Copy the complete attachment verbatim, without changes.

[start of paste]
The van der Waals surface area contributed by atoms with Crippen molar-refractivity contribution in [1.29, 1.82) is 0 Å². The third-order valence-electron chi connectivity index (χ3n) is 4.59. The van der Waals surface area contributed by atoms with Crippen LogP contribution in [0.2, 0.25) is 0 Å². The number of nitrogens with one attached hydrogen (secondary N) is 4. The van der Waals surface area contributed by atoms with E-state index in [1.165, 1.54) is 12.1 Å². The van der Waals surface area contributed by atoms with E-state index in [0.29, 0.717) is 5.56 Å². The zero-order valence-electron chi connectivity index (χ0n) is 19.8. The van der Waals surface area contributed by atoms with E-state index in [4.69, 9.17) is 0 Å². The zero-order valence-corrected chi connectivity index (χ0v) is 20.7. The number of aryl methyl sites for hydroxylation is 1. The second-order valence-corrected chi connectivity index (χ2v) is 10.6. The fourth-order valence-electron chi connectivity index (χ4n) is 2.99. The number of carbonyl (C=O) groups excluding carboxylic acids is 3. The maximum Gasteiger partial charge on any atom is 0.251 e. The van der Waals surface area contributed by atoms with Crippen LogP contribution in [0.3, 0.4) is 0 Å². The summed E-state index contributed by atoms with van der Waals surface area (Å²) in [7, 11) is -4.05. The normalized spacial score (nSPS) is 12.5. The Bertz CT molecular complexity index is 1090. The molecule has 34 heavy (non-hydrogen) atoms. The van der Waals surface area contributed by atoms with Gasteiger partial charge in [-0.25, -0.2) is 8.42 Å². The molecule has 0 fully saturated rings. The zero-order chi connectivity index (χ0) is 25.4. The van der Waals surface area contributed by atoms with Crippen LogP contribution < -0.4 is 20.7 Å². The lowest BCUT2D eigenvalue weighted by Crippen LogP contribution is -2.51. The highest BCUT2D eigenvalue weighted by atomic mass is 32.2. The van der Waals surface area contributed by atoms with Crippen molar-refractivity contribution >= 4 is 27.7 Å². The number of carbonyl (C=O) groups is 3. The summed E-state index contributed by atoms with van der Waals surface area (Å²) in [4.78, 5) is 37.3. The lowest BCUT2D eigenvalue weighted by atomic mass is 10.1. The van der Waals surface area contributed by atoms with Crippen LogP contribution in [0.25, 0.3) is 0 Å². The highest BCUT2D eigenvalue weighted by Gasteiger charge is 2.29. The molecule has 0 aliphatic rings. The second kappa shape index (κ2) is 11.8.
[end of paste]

The van der Waals surface area contributed by atoms with Crippen molar-refractivity contribution in [1.29, 1.82) is 0 Å². The third-order valence-electron chi connectivity index (χ3n) is 4.59. The van der Waals surface area contributed by atoms with Crippen LogP contribution in [0.2, 0.25) is 0 Å². The number of nitrogens with one attached hydrogen (secondary N) is 4. The van der Waals surface area contributed by atoms with E-state index in [1.165, 1.54) is 12.1 Å². The van der Waals surface area contributed by atoms with E-state index in [0.29, 0.717) is 5.56 Å². The zero-order valence-electron chi connectivity index (χ0n) is 19.8. The van der Waals surface area contributed by atoms with E-state index in [4.69, 9.17) is 0 Å². The zero-order valence-corrected chi connectivity index (χ0v) is 20.7. The number of aryl methyl sites for hydroxylation is 1. The second-order valence-corrected chi connectivity index (χ2v) is 10.6. The fourth-order valence-electron chi connectivity index (χ4n) is 2.99. The number of carbonyl (C=O) groups excluding carboxylic acids is 3. The maximum Gasteiger partial charge on any atom is 0.251 e. The van der Waals surface area contributed by atoms with Crippen LogP contribution in [0.3, 0.4) is 0 Å². The summed E-state index contributed by atoms with van der Waals surface area (Å²) in [7, 11) is -4.05. The normalized spacial score (nSPS) is 12.5. The Bertz CT molecular complexity index is 1090. The molecule has 34 heavy (non-hydrogen) atoms. The van der Waals surface area contributed by atoms with Gasteiger partial charge in [-0.25, -0.2) is 8.42 Å². The molecule has 0 fully saturated rings. The zero-order chi connectivity index (χ0) is 25.4. The van der Waals surface area contributed by atoms with Crippen LogP contribution < -0.4 is 20.7 Å². The lowest BCUT2D eigenvalue weighted by Crippen LogP contribution is -2.51. The highest BCUT2D eigenvalue weighted by atomic mass is 32.2. The van der Waals surface area contributed by atoms with Crippen molar-refractivity contribution >= 4 is 27.7 Å². The number of carbonyl (C=O) groups is 3. The summed E-state index contributed by atoms with van der Waals surface area (Å²) in [4.78, 5) is 37.3. The lowest BCUT2D eigenvalue weighted by atomic mass is 10.1. The van der Waals surface area contributed by atoms with Crippen LogP contribution in [0.25, 0.3) is 0 Å². The highest BCUT2D eigenvalue weighted by Gasteiger charge is 2.29. The molecule has 0 aliphatic rings. The second kappa shape index (κ2) is 11.8.